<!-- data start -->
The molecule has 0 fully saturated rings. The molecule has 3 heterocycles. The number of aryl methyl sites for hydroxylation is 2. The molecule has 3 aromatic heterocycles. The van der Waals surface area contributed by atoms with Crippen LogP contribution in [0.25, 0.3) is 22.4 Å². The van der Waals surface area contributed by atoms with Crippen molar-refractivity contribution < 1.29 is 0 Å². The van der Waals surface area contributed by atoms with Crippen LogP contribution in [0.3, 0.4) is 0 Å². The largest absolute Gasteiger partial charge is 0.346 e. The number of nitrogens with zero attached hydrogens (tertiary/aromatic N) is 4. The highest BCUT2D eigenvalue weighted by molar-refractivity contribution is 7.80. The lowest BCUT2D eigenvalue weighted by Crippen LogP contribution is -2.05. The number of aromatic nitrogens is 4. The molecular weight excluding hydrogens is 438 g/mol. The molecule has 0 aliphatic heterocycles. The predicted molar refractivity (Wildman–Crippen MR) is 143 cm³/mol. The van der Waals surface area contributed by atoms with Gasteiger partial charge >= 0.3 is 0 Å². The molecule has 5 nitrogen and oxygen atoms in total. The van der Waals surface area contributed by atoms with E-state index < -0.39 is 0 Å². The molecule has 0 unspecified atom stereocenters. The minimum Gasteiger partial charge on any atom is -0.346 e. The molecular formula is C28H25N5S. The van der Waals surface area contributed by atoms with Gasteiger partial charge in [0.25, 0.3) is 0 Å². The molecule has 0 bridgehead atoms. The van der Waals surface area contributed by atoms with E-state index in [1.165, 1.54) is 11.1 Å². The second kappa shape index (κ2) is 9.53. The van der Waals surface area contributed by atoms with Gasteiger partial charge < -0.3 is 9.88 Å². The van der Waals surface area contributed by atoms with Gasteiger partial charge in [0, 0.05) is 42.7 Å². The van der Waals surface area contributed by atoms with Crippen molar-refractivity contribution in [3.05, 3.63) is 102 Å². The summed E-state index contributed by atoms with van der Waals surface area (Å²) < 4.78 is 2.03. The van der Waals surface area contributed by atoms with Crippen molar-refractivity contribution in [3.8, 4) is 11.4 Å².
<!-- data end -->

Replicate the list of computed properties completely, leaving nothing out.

The molecule has 0 fully saturated rings. The molecule has 3 heterocycles. The number of aryl methyl sites for hydroxylation is 2. The molecule has 3 aromatic heterocycles. The van der Waals surface area contributed by atoms with Crippen LogP contribution in [0.25, 0.3) is 22.4 Å². The van der Waals surface area contributed by atoms with Crippen molar-refractivity contribution < 1.29 is 0 Å². The van der Waals surface area contributed by atoms with Crippen LogP contribution in [0.3, 0.4) is 0 Å². The largest absolute Gasteiger partial charge is 0.346 e. The number of nitrogens with zero attached hydrogens (tertiary/aromatic N) is 4. The highest BCUT2D eigenvalue weighted by molar-refractivity contribution is 7.80. The lowest BCUT2D eigenvalue weighted by Crippen LogP contribution is -2.05. The number of aromatic nitrogens is 4. The molecular weight excluding hydrogens is 438 g/mol. The molecule has 0 aliphatic heterocycles. The predicted molar refractivity (Wildman–Crippen MR) is 143 cm³/mol. The van der Waals surface area contributed by atoms with Gasteiger partial charge >= 0.3 is 0 Å². The molecule has 5 nitrogen and oxygen atoms in total. The van der Waals surface area contributed by atoms with E-state index < -0.39 is 0 Å². The molecule has 0 unspecified atom stereocenters. The minimum Gasteiger partial charge on any atom is -0.346 e. The molecular formula is C28H25N5S. The van der Waals surface area contributed by atoms with Gasteiger partial charge in [0.25, 0.3) is 0 Å². The molecule has 0 bridgehead atoms. The van der Waals surface area contributed by atoms with E-state index in [1.165, 1.54) is 11.1 Å². The second kappa shape index (κ2) is 9.53. The van der Waals surface area contributed by atoms with Gasteiger partial charge < -0.3 is 9.88 Å². The van der Waals surface area contributed by atoms with Gasteiger partial charge in [0, 0.05) is 42.7 Å². The van der Waals surface area contributed by atoms with Crippen molar-refractivity contribution in [3.05, 3.63) is 102 Å². The summed E-state index contributed by atoms with van der Waals surface area (Å²) < 4.78 is 2.03. The van der Waals surface area contributed by atoms with Crippen molar-refractivity contribution in [3.8, 4) is 11.4 Å².